This is a programme for the original production of Oh What a Lovely War, which opened on 19 March 1963 at the Theatre Royal Stratford East. Advertised here as a ‘musical entertainment’, Oh What a Lovely War was a satire on the First World War created by Joan Littlewood, Theatre Workshop cast members and Charles Chilton. Chilton wrote and produced The Long, Long, Trail, the BBC radio show which inspired the play.
Learning from the past
Although Oh What a Lovely War was a ‘historical play’, Littlewood and Theatre Workshop wanted audiences to make connections between the past and the present day.
Inside the programme, Chilton gave the audience a moving account of what led him to work on the play, and his hopes for what could be learnt from it:
In 1958 I was on holiday in France. At the request of my grandmother I visited Arras to photograph the grave of my father (her son) who had been killed in that area in 1918. I had no idea there were so many soldiers’ cemeteries around Arras. When at last I discovered my father’s official memorial it was to find that he had no grave. Instead, his name was inscribed upon the wall along with those “35,942 officers and men of the Forces of the British Empire who fell in the Battle of Arras and who have no known graves”.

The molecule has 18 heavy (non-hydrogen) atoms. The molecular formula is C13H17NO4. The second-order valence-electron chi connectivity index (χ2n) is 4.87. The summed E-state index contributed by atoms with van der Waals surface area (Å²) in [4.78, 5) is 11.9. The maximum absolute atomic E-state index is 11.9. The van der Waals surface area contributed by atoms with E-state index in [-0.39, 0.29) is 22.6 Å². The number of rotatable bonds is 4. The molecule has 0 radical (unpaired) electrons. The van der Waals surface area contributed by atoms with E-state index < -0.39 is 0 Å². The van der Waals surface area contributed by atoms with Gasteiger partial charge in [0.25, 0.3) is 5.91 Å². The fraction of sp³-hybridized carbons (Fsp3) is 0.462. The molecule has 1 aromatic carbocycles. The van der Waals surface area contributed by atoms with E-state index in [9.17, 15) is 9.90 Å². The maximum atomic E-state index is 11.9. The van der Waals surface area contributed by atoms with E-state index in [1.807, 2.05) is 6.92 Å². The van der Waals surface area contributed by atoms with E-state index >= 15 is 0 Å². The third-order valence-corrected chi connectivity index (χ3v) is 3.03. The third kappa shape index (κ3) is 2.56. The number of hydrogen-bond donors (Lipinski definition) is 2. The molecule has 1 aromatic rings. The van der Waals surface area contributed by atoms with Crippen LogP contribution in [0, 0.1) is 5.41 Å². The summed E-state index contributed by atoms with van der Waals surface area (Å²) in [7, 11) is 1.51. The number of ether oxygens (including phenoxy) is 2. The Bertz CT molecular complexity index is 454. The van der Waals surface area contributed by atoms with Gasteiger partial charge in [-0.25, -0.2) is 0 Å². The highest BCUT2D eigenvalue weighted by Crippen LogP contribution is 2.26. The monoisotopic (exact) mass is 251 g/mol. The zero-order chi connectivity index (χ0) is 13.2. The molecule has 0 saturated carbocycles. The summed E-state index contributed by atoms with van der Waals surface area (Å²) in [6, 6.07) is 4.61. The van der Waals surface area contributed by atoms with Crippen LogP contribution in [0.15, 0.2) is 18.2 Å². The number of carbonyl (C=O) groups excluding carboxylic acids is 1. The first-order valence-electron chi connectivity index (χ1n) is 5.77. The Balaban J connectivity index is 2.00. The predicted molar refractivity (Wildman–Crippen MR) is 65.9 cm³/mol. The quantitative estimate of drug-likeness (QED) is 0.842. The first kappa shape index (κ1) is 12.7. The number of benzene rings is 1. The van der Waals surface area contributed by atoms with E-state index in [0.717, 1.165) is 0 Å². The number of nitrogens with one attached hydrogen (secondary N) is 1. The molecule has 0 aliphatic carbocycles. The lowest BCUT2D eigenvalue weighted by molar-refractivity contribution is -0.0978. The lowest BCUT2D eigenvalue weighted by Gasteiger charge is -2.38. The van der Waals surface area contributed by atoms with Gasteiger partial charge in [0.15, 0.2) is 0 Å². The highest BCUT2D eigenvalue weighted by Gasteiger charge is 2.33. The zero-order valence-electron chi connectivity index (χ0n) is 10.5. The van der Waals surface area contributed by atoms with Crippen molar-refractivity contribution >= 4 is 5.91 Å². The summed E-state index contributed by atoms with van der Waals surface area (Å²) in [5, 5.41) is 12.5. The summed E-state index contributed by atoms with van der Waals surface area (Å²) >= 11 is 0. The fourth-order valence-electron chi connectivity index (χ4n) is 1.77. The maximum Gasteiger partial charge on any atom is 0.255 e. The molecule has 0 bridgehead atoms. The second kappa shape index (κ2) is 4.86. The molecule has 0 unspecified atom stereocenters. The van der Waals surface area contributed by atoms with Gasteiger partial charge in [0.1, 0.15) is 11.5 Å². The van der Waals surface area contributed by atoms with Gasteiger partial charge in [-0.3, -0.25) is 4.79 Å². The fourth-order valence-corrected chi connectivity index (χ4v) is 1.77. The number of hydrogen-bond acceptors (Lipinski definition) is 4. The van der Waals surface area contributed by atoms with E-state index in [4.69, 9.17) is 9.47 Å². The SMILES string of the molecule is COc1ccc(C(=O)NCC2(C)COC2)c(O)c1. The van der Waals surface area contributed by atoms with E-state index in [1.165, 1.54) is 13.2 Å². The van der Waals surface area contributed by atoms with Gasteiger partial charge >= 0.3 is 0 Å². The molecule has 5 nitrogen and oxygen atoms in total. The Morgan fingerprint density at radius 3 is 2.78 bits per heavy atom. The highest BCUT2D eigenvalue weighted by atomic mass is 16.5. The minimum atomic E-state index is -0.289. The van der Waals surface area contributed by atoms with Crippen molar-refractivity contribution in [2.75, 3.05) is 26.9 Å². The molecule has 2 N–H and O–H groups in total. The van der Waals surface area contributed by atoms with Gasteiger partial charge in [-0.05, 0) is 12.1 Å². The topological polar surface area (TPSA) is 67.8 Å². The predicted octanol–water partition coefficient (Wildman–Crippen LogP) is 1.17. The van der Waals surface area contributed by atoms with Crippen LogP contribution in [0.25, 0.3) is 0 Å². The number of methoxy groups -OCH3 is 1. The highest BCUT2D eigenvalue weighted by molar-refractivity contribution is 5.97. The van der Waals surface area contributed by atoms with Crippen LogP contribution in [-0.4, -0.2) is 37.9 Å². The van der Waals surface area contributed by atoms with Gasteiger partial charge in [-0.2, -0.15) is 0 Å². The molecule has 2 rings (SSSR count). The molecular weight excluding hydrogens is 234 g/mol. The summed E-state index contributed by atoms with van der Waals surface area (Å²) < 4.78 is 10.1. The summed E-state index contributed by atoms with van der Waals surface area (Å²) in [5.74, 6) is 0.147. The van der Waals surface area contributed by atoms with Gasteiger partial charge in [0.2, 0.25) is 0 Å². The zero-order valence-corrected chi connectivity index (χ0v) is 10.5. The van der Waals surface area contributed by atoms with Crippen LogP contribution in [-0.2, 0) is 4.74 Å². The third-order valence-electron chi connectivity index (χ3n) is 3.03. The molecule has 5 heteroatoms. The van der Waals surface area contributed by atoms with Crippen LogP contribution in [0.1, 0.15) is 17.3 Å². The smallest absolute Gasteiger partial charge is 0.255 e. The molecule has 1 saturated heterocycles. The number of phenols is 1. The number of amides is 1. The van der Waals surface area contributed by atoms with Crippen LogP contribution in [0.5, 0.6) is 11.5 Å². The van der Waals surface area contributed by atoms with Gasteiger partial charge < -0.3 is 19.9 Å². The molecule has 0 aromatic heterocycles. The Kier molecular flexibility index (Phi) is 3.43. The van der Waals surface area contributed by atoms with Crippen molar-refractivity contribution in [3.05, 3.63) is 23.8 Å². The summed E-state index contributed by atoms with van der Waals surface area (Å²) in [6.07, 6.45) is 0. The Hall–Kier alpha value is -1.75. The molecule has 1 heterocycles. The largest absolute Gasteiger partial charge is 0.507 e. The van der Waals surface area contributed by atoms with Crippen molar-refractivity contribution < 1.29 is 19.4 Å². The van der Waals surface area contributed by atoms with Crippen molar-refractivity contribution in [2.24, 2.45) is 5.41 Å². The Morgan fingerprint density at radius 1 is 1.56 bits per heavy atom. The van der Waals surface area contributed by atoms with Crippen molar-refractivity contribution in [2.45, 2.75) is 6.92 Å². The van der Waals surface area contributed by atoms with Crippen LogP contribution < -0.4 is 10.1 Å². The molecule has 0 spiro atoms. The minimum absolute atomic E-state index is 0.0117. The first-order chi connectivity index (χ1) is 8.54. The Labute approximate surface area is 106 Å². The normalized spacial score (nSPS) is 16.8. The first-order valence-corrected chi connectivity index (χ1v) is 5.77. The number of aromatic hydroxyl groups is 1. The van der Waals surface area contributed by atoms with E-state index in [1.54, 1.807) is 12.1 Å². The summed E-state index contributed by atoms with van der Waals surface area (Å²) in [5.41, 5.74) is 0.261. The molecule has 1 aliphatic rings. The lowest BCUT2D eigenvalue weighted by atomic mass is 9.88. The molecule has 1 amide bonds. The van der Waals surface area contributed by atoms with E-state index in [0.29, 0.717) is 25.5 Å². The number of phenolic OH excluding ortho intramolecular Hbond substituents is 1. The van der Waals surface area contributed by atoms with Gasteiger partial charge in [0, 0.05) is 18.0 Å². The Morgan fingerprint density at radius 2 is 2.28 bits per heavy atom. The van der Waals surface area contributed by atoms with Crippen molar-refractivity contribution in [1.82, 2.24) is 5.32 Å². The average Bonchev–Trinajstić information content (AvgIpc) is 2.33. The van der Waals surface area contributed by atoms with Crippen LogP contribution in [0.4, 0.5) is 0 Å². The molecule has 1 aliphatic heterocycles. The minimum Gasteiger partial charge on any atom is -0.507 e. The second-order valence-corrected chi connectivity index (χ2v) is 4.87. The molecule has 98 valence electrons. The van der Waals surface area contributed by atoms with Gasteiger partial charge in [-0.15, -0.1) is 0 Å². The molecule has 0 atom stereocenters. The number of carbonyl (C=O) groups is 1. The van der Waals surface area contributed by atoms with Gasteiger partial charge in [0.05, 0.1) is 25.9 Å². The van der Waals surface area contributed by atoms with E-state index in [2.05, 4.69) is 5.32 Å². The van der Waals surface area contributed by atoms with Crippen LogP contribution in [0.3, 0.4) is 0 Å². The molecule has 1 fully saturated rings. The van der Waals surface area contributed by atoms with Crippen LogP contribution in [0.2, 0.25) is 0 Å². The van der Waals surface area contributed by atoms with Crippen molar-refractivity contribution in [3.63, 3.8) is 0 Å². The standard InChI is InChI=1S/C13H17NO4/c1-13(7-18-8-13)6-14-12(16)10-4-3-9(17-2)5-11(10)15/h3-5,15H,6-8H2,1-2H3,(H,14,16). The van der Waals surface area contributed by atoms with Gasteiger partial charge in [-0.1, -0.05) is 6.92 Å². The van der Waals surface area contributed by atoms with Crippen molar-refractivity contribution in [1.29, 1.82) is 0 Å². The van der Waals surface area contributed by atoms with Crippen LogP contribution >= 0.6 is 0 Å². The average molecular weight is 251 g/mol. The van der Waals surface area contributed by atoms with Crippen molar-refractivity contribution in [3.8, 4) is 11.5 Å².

What could have possibly happened to a man that rendered his burial impossible? What horror could have taken place that rendered the burial of 35,942 men impossible and all in one relatively small area?
The search for the answer to this question has finally led to this production, in the sincere hope that such an epitaph will never have to be written upon any man’s memorial again.
The threat of nuclear war as a context for Oh What a Lovely War
Following Chilton’s account, Raymond Fletcher (the production’s military advisor) and Theatre Workshop frame the events presented in Oh What a Lovely War as a warning against ‘World War III’.
In the late 1950s and early 1960s – a period that witnessed America and Russia’s ‘Arms Race’ to develop and stockpile nuclear weapons, as well as Britain’s own weapons tests – the fear of nuclear warfare was prevalent in Britain. 1957, for example, saw the formation of the Campaign for Nuclear Disarmament (CND). Here, Fletcher writes that ‘A lesson can be drawn’ from the ‘miscalculation out of accident’ of World War One. ‘Accidents and miscalculations are still possible – and a third, nuclear World War could kill as many in four hours as were killed in the whole of World War One’. In later productions, distanced as they are from the play’s original historical and political context, this message has perhaps been lost.